How Not to Be a Writer


  1. Never write. Anything. Ever. But if you do happen to break this first and most integral rule, make sure that you at least follow the next four without fail.
  2. Remember that whatever you write absolutely must be perfect. And brilliant. And stunningly original. It must make everyone who even glimpses the title weep over the emotional resonance of it. It also must make you millions, and very, VERY famous.
  3. Care, deeply and desperately, about what every single person in the world thinks about you and your writing. It is essential to your self-worth.
  4. Never try to be published. That’s so gauche. You must be discovered by accident, preferably by someone stumbling upon one of your throwaway, scribbled poems on a paper napkin. No name, of course, but they were so enchanted by your unusual way with words that they spent six months and a small fortune tracking you down.
  5. Give in to fear. Fear knows best. And whatever you do, never ever try anything new, for God’s sake.
  6. And play it again, kids, once more with feeling: the Golden Rule of How to Not be a Writer is never ever write. 
How Not to Be a Writer

Poem: The Fall Fade



Already, autumn has come to claim the year.

I’m trying to force these rhymes

to illuminate these grey-washed streets

and the ache in my chest at the death of summer.

The slow fade of the childish glee of sun-soaked

days and languid nights, of all the time in the world

to do whatever we please. Autumn heralds crisp winds,

shorter days, the contracting of time and the slowing

of my blood, preparation for a long hibernation.

I love the sparkle of fresh fallen snow, the deep, sweet

comfort of being warm indoors while frost steals over

the world outside, the crack of a fire, and the rest

for my bones, but I long to be alive, and part of me

fears the deep stillness of winter. It fears that I will never

wake up. So I walk these damp fall streets with wistfulness

and joy and not a little bit of dread.

Poem: The Fall Fade

Short Story: On a Beach Far, Far Away


The beach. Sundown. A cool breeze lifting my hair. A tight pain in my chest, the twisting ache of nostalgia. Worse yet, nostalgia for that which has not yet passed.

A hundred yards down the beach, firelight flickers, shadows dance, laughter echoes. It touches me, but barely, like a ghost trying to make contact through the veil. I am here, but I am removed, hugging the edges. They have all submerged themselves completely, and I just can’t. I hug my sweatshirt tighter around me, let the ocean nip, playful, at my toes. The heavy crash of distant waves is a comforting infinity, endlessly repeating itself, never tiring.

Stars scatter overhead, a goddamn cliche, but they’re so bright and close I could lick them like rock candy. In the city, you sometimes forget that they exist at all, but out here, they are the prima ballerinas, en pointe at centre stage. I suddenly don’t ever want to go home.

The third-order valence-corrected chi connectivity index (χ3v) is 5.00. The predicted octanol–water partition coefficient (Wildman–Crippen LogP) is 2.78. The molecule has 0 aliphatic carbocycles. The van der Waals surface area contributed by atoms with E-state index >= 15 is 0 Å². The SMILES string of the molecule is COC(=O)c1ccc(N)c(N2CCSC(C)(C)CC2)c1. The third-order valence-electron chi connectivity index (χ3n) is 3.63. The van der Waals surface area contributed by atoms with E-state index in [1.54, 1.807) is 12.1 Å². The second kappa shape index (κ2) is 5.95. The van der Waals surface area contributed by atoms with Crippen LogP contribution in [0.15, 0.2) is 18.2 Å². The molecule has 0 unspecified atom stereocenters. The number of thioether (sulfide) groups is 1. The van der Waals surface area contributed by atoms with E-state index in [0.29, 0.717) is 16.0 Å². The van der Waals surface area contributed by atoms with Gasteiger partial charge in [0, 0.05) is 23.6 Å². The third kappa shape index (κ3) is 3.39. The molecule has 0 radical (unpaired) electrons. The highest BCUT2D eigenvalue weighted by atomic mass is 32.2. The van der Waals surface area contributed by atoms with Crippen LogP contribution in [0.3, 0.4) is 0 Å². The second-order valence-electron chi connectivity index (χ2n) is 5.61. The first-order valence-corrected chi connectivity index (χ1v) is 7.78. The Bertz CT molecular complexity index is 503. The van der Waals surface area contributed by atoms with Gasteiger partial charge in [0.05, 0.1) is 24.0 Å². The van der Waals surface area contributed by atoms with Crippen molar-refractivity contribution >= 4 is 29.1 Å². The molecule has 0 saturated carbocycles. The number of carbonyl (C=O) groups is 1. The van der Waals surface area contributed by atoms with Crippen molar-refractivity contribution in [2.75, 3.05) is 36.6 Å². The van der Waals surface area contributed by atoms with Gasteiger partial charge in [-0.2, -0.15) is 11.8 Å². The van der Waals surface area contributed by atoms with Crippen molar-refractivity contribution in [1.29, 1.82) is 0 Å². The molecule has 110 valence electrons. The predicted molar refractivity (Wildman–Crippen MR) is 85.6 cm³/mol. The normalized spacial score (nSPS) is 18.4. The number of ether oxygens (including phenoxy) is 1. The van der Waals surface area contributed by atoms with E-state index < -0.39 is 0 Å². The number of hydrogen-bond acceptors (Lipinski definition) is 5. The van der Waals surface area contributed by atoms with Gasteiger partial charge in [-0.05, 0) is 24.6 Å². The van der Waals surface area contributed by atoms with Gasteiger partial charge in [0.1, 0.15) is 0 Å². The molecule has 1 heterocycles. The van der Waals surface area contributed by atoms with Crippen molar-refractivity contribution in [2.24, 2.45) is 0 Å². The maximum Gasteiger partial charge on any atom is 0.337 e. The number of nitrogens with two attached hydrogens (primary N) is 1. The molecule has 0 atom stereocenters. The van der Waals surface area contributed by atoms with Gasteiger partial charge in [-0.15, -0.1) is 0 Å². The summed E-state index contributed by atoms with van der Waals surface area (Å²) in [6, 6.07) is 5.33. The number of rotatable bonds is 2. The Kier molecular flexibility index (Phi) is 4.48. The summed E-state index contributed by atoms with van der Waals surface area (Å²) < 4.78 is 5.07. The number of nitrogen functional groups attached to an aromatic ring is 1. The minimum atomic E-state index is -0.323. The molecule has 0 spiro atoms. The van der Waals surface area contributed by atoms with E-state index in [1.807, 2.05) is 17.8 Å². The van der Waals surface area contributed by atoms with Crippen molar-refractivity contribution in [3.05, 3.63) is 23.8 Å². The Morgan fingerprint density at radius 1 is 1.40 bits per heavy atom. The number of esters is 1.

I have known this time was coming. It is why I’m not at the bonfire, drinking and dancing and laughing. It’s why the romantic spark between Peter and I fizzled almost immediately. It’s why I feel sick to my stomach and currently contemplating wading into the waves and allowing them to pull me away from shore, to join them in their tireless, rhythmic eternity.

Tomorrow, this all ends, and I must return to my real life.

But I am different now; I am deeper, I am more fully human, more fully me, more fully awake than I’ve been in my life, and I don’t know how that fits in back home with the soulless 9-5s and the desperate, scrabbling consumerism. The well-worn path that I am expected to trod now that I’ve “got all this out of my system” – my mother’s words, not mine. I’m petrified that I will be sucked right back in without much of a fight, and I’ll wake up twenty years from now to find that the grandest, riskiest adventure of my life amounted to nothing. Meant nothing.

The tears threaten. Strains of garbled song drift on the breeze; I curse myself for the sentimentality that is causing me to mourn for this night before it has died, to weep for it rather than embrace it. I try to drag myself out of the malaise but it is like swimming against a rip current. I stop.

A distant light glimmers on the horizon. A boat way out there, reminding the world that they are alive. I wonder how long they’ve been out there, if it’s a cruise ship or a fishing vessel. If they miss their families.

The crunch of feet on wet sand, then a shoulder brushes mine. “Deep thoughts?”

I manage to dredge up a smile from somewhere. “Deep and meaningful.”

Peter sprawls out on the sand next to me. Tall, gangly, not particularly beautiful, he carries himself with a kind of grace and good humour that immediately drew me to him. The tattoos don’t hurt, either. I’ve always been a sucker for a man with some ink.

His eyes glitter in the dark, bright with alcohol and the hint of ‘this could be our one last chance.’ Things have been cool between us since that night in Belize. Not hostile, just lacking in the warmth and security that I had grown accustomed to between us.

I open my mouth to speak several times but can’t think of anything that doesn’t sound trite and insincere, so I opt for silence. Peter’s eyes are closed, his arms folded behind his head. I think he’s fallen asleep until –

“You’re missing the party, you know.”

“I know.”

“Don’t do this to yourself.”

“What’s that?” A slight defensive edge.

He cracks one eye open. “Deny yourself the fun because its easier to inflict the pain on yourself than feel it afterwards.” He props himself up on one elbow, all earnestness now. “Seriously, April. You’re only hurting yourself. You can either enjoy a great party and be a little sad later, or you can just be sad. I’d rather have the party.”

And he is gone, brushing his hands on his shorts, casting a smile over his shoulder, retracing his footsteps across the beach.

I sit there awhile longer, arms wrapped around my knees, arguing with myself. It is the most Herculean effort of my life to pick myself up off the beach and follow him. My heart rages in my chest, but I console myself with the idea that maybe my plane will crash before I ever have to deal with all the big questions weighing on my mind.

And then I am engulfed in voices and arms and light, and I forget to think about tomorrow, or anything much at all.


Constructive feedback and comments are always appreciated! Leave yours in the comment section below if you’re so inclined. <3

Short Story: On a Beach Far, Far Away

I Have to Stop Running